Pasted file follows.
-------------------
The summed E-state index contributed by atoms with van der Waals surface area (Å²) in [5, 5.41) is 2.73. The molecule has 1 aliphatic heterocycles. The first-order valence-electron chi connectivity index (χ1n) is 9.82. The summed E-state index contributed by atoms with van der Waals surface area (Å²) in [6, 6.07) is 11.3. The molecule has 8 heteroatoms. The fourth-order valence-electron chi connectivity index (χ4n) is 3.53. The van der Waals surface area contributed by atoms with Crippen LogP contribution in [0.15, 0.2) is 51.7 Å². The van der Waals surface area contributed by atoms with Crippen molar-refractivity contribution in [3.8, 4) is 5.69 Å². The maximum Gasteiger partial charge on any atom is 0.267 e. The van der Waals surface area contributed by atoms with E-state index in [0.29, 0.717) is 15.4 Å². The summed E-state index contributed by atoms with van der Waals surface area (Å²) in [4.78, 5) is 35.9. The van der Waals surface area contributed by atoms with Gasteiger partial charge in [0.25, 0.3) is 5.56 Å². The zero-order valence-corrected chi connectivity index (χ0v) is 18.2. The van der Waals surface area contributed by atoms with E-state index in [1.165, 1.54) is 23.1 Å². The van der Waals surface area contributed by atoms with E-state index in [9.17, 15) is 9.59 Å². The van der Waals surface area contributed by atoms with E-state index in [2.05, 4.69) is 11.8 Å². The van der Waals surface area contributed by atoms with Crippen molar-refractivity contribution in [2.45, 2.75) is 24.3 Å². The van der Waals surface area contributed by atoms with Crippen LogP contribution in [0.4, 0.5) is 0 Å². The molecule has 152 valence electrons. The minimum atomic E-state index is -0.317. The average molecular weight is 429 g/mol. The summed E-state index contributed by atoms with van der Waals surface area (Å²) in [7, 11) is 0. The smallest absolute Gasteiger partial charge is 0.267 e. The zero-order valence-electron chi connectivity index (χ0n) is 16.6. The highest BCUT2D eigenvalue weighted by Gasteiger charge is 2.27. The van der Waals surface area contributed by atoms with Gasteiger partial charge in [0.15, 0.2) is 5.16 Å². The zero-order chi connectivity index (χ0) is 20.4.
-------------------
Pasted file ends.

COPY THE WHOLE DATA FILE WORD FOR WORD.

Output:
The summed E-state index contributed by atoms with van der Waals surface area (Å²) in [5, 5.41) is 2.73. The molecule has 1 aliphatic heterocycles. The first-order valence-electron chi connectivity index (χ1n) is 9.82. The summed E-state index contributed by atoms with van der Waals surface area (Å²) in [6, 6.07) is 11.3. The molecule has 8 heteroatoms. The fourth-order valence-electron chi connectivity index (χ4n) is 3.53. The van der Waals surface area contributed by atoms with Crippen LogP contribution in [0.15, 0.2) is 51.7 Å². The van der Waals surface area contributed by atoms with Crippen molar-refractivity contribution in [3.8, 4) is 5.69 Å². The maximum Gasteiger partial charge on any atom is 0.267 e. The van der Waals surface area contributed by atoms with E-state index in [0.29, 0.717) is 15.4 Å². The summed E-state index contributed by atoms with van der Waals surface area (Å²) in [4.78, 5) is 35.9. The van der Waals surface area contributed by atoms with Gasteiger partial charge in [0.25, 0.3) is 5.56 Å². The zero-order valence-corrected chi connectivity index (χ0v) is 18.2. The van der Waals surface area contributed by atoms with E-state index in [1.165, 1.54) is 23.1 Å². The van der Waals surface area contributed by atoms with E-state index in [9.17, 15) is 9.59 Å². The van der Waals surface area contributed by atoms with E-state index in [2.05, 4.69) is 11.8 Å². The van der Waals surface area contributed by atoms with Crippen molar-refractivity contribution in [2.45, 2.75) is 24.3 Å². The van der Waals surface area contributed by atoms with Crippen LogP contribution in [0.4, 0.5) is 0 Å². The molecule has 152 valence electrons. The minimum atomic E-state index is -0.317. The average molecular weight is 429 g/mol. The summed E-state index contributed by atoms with van der Waals surface area (Å²) in [7, 11) is 0. The smallest absolute Gasteiger partial charge is 0.267 e. The zero-order valence-electron chi connectivity index (χ0n) is 16.6. The highest BCUT2D eigenvalue weighted by Gasteiger charge is 2.27. The van der Waals surface area contributed by atoms with Gasteiger partial charge in [0.15, 0.2) is 5.16 Å². The zero-order chi connectivity index (χ0) is 20.4.